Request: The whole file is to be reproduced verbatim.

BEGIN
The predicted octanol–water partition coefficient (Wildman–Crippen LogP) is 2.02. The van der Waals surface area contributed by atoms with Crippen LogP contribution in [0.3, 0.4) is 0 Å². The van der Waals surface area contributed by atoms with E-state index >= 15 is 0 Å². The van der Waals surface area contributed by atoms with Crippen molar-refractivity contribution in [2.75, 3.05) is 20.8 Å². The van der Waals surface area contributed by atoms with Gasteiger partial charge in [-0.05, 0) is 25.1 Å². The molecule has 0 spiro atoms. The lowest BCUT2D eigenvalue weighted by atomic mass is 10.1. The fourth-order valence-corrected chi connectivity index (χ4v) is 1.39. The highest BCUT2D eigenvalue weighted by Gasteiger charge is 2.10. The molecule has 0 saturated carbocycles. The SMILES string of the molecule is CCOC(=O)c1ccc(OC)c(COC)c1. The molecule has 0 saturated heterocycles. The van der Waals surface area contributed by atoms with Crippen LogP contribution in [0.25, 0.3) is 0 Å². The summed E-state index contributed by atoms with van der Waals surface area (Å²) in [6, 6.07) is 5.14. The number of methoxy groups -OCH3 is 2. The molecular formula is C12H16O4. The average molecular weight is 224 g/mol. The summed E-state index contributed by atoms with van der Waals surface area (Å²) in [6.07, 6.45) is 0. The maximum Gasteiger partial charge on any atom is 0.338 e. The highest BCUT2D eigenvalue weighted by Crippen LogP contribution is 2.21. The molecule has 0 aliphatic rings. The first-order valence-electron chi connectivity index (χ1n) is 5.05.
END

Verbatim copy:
The predicted octanol–water partition coefficient (Wildman–Crippen LogP) is 2.02. The van der Waals surface area contributed by atoms with Crippen LogP contribution in [0.3, 0.4) is 0 Å². The van der Waals surface area contributed by atoms with E-state index >= 15 is 0 Å². The van der Waals surface area contributed by atoms with Crippen molar-refractivity contribution in [2.75, 3.05) is 20.8 Å². The van der Waals surface area contributed by atoms with Gasteiger partial charge in [-0.05, 0) is 25.1 Å². The molecule has 0 spiro atoms. The lowest BCUT2D eigenvalue weighted by atomic mass is 10.1. The fourth-order valence-corrected chi connectivity index (χ4v) is 1.39. The highest BCUT2D eigenvalue weighted by Gasteiger charge is 2.10. The molecule has 0 saturated carbocycles. The SMILES string of the molecule is CCOC(=O)c1ccc(OC)c(COC)c1. The molecule has 0 saturated heterocycles. The van der Waals surface area contributed by atoms with Crippen LogP contribution in [0.25, 0.3) is 0 Å². The summed E-state index contributed by atoms with van der Waals surface area (Å²) in [6, 6.07) is 5.14. The number of methoxy groups -OCH3 is 2. The molecular formula is C12H16O4. The average molecular weight is 224 g/mol. The summed E-state index contributed by atoms with van der Waals surface area (Å²) in [6.07, 6.45) is 0. The maximum Gasteiger partial charge on any atom is 0.338 e. The highest BCUT2D eigenvalue weighted by Crippen LogP contribution is 2.21. The molecule has 0 aliphatic rings. The first-order valence-electron chi connectivity index (χ1n) is 5.05.